Digging for post-punk gold
In an FAQ for his UK-based label 12XU, Matador head and contrarian tastemaker Gerard Cosloy recently wrote: “No, post-punk does not actually exist.” That claim would come as a surprise to Simon Reynolds, whose book Rip It Up attempts to gather an explosive variety of late-’70s/early-’80s musical activity under the post-punk banner — not to mention to anyone who uses the label as a critical catchall for current artists, from Interpol to DFA, who sound to many ears like the belated report from a two-decade-old blast of innovation.
GLASWEGIAN WOOD: In the days of the grim, pleasure-denying sound of Joy Division, Orange Juice offered signs of a pop-inflected counterstrike.
Even so, you can see Cosloy’s point: “post-punk” never designated a musical genre so much as a point of origin. Especially in the UK, the bands arrayed by Reynolds took the slate-wiping Year Zero rhetoric of the Sex Pistols and their brethren so much to heart that they quickly shed punk’s own drainpipe-straight confines to embrace new instruments and technologies (Pere Ubu, Cabaret Voltaire) and black musics from funk to dub to disco (the Pop Group, PiL). Still others drew from the more academic end of experimental music, like Wire, from whose songbook Cosloy’s British label takes its name.
In the face of this forking garden of stylistic options, a recent spate of reissues confirms that many of the offshoots are more fun to sniff to than to taxonomize. Such releases are often by-products of the rage for a given subgenre’s current practitioners. Earlier in this decade, the rise of a clutch of New York–based dance-rock acts (Liars, the Rapture, Radio 4) led to an outpouring of material from their early-’80s East Village counterparts, especially those associated with the storied ZE label. More recently, namechecks by — and critical comparisons to — Franz Ferdinand have renewed interest in a pair of their Scottish predecessors.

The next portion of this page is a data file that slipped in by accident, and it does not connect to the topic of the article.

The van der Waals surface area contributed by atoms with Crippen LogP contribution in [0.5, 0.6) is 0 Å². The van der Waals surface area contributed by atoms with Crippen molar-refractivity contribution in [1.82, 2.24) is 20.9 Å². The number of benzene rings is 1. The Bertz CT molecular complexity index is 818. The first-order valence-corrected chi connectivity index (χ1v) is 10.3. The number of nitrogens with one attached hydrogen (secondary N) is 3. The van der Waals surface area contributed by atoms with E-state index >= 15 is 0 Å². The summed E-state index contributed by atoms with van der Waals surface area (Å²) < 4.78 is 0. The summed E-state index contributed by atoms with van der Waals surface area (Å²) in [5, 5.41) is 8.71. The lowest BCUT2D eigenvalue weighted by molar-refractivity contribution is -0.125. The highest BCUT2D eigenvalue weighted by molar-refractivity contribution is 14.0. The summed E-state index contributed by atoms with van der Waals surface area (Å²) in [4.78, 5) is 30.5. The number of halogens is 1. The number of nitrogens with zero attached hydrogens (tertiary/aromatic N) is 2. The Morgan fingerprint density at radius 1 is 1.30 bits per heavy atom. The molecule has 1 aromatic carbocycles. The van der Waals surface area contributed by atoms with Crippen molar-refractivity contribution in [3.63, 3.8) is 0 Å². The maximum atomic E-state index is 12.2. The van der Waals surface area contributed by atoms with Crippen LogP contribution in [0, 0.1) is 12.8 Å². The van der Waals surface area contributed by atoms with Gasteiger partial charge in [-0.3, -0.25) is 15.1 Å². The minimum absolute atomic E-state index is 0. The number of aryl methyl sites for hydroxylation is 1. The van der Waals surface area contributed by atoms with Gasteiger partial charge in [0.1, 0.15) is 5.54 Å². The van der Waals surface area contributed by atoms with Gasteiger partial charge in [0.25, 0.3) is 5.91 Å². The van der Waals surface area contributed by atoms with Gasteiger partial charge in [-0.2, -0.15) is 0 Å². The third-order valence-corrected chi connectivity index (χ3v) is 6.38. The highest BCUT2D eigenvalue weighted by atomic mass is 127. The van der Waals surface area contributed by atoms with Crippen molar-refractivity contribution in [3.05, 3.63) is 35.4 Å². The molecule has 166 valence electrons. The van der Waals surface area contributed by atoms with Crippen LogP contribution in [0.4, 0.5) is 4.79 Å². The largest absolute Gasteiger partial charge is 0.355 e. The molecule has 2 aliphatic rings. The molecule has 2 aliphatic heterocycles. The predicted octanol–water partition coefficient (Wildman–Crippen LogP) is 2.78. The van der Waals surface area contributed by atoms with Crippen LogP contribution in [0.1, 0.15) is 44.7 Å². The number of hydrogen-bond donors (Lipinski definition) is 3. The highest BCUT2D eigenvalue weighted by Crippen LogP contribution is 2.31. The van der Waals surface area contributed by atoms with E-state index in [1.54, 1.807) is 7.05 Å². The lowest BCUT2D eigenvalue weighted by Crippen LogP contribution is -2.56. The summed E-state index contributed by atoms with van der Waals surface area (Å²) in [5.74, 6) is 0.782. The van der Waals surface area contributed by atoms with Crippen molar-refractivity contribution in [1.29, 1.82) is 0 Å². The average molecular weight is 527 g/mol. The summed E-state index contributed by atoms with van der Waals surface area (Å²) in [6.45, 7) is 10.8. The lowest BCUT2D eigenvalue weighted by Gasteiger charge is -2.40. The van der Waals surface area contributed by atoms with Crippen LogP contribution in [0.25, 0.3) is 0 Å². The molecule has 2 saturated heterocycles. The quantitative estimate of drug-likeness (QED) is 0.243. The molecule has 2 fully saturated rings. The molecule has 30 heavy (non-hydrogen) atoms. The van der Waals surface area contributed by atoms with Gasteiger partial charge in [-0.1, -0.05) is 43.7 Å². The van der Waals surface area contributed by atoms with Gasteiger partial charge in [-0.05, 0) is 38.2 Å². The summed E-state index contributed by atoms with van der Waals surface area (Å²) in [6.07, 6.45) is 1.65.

Wearing its geography on its sleeve, The Glasgow School (Domino) is the first US collection of Orange Juice’s singles on that city’s Postcard imprint in 1980-’81, along with album sessions scrapped after label mastermind Alan Horne encouraged the band to sign to Polydor. Although Reynolds’s book is named for a later line-up’s biggest UK hit, these early releases are pivotal to his story. In their time, when the grim, pleasure-denying sound epitomized by Joy Division was de rigueur in British independent music, “Simply Thrilled Honey” and “Falling and Laughing” were signs of a pop-inflected counterstrike.
The songs of Edwyn Collins and James Kirk reveled in middle-eights and clever modulations; meanwhile their guitars found an unlikely meeting ground between Nile Rodgers and Roger McGuinn. The band had its perversely arty side as well, backing one single with the instrumental “Moscow” and its rudimentary dub remix (“Moscow Olympics”) and capping Kirk’s fey “Poor Old Soul” with a sudden football cheer of “No more rock ’n’ roll for you.” There are only two unreleased cuts on The Glasgow School, but they mark the pop and punk extremes the band synthesized: “Blokes on 45,” a five-song medley modeled on the novelty hit “Stars on 45 Medley,” and a rehearsal-room take of the Stooges’ “I Don’t Care” credited to the members’ previous incarnation as the Nu-Sonics.
: Music Features
, Celebrity News, Entertainment, Edwyn Collins, More